On paper, Groupon (NASDAQ:GRPN) stock still can rally. Trading at a little over ten times analysts’ average 2019 earnings per share estimate, Groupon stock is cheap. And with its management talking up new initiatives, there’s at least some hope that its operations can improve enough to expand that multiple and increase the GRPN stock price.
There’s one core problem with that view, however; it’s existed for years now. Groupon has been trying to turn itself around since before its current chief executive officer, Rich Williams, took over back in November 2015.
Optimism towards GRPN and the results of its turnaround have increased and decreased ever since. Right now, however, the news looks grim, as the company’s earnings continue to disappoint investors, and Groupon stock touched an all-time low in August. After a 9% decline in early trading on Tuesday following a downgrade by Goldman Sachs, Groupon stock is near those levels again.
Under Williams, its current CEO, Groupon simply hasn’t been able to drive consistent growth — and Groupon stock now is priced accordingly. But that problem can’t necessarily be laid at Williams’ feet alone, and that might be the biggest obstacle facing GRPN at the moment.
The Problem With Turnarounds
Turnarounds can be fertile ground for investors. Chipotle Mexican Grill (NYSE:CMG) has been one of the best stocks of the past two years as the company has recovered its reputation after an e. coli outbreak. General Electric (NYSE:GE) likely is the most widely-covered turnaround play at the moment and has shown signs of life of late under its new CEO, Larry Culp. Bulls hope that Rite Aid (NYSE:RAD) can salvage value under its own new boss.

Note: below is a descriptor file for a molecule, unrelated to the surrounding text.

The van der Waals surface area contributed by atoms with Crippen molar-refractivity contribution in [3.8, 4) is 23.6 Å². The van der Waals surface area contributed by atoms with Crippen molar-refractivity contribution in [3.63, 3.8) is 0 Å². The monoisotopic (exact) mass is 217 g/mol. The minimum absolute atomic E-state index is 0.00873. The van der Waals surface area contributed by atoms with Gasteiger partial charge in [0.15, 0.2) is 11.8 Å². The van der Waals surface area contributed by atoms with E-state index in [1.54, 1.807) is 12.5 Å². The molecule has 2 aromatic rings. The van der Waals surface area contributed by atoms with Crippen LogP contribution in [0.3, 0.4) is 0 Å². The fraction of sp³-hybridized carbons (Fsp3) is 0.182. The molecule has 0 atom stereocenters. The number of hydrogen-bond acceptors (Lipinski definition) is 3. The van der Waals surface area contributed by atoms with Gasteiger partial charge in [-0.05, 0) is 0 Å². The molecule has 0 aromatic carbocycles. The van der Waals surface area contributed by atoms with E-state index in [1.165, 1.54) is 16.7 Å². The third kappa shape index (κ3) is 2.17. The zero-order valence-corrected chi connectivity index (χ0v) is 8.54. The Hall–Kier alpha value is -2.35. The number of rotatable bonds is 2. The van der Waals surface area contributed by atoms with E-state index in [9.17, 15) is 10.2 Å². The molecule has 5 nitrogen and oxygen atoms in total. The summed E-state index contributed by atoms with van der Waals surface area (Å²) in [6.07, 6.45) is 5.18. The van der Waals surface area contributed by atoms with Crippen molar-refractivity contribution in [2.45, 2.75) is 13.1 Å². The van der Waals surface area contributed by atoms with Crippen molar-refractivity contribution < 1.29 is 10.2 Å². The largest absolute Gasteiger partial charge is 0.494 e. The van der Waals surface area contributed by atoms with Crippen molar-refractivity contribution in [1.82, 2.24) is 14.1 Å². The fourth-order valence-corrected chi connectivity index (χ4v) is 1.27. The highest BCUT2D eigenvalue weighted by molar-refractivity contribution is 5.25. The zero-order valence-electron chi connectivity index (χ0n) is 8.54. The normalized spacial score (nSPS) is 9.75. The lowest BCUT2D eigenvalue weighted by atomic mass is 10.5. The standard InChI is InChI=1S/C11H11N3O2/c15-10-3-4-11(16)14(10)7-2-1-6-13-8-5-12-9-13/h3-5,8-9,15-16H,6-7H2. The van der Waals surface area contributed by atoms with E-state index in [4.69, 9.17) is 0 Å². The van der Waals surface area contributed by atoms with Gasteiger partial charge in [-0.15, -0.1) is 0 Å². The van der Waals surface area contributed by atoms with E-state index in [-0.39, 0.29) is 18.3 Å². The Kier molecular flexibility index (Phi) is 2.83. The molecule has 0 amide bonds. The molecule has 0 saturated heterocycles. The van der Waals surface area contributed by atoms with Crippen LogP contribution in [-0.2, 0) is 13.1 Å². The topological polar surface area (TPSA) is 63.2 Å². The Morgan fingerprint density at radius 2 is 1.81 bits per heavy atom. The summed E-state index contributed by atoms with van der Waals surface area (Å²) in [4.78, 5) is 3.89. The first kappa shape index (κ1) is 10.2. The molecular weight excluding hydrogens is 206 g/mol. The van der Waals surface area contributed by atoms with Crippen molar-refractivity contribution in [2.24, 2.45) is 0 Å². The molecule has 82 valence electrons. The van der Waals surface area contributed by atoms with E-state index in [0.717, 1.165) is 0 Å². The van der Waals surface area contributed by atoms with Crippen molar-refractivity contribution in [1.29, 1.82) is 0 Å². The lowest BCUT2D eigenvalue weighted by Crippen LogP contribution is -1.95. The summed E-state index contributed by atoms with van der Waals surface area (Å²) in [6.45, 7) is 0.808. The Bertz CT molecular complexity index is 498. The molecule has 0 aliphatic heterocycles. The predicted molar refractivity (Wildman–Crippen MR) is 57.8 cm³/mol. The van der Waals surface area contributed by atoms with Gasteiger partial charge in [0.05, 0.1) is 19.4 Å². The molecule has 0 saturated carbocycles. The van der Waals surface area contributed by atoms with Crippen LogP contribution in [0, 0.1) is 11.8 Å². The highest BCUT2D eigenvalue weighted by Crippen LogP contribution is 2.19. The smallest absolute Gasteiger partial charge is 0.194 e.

The issue is that, as a result of investors’ appetite for turnarounds, seemingly every struggling company wants to pitch itself as a turnaround play.
Executives of such companies will cite the “pillars” of a go-forward strategy or key “initiatives” that supposedly will change their performances. But not every company has a real turnaround opportunity. Sometimes their operating models are challenged, and industry conditions can change dramatically and permanently. (Brick-and-mortar retail is the most obvious current example of the latter phenomenon.)
Chipotle had a huge opportunity to change customers’ perceptions. GE had become an awkward conglomerate whose sum seemed to be worth less than its parts. Rite Aid has a debt load that has hindered its stock and could continue to do so.
Groupon, on the other hand, mostly “is what it is” — and that alone undercuts its turnaround hopes and the outlook of Groupon stock.
The Plan to Rescue GRPN Stock
Groupon’s current turnaround doesn’t seem like much of a turnaround. Williams has detailed four “strategic priorities” for 2019:
- Improve customers’ experience.
- Develop an open platform.
- Invest in the international business.
- Continue “operational rigor”
At least two of these efforts (the first and the last) shouldn’t be “strategic priorities” for 2019. They’re “strategic priorities” for any business at any time.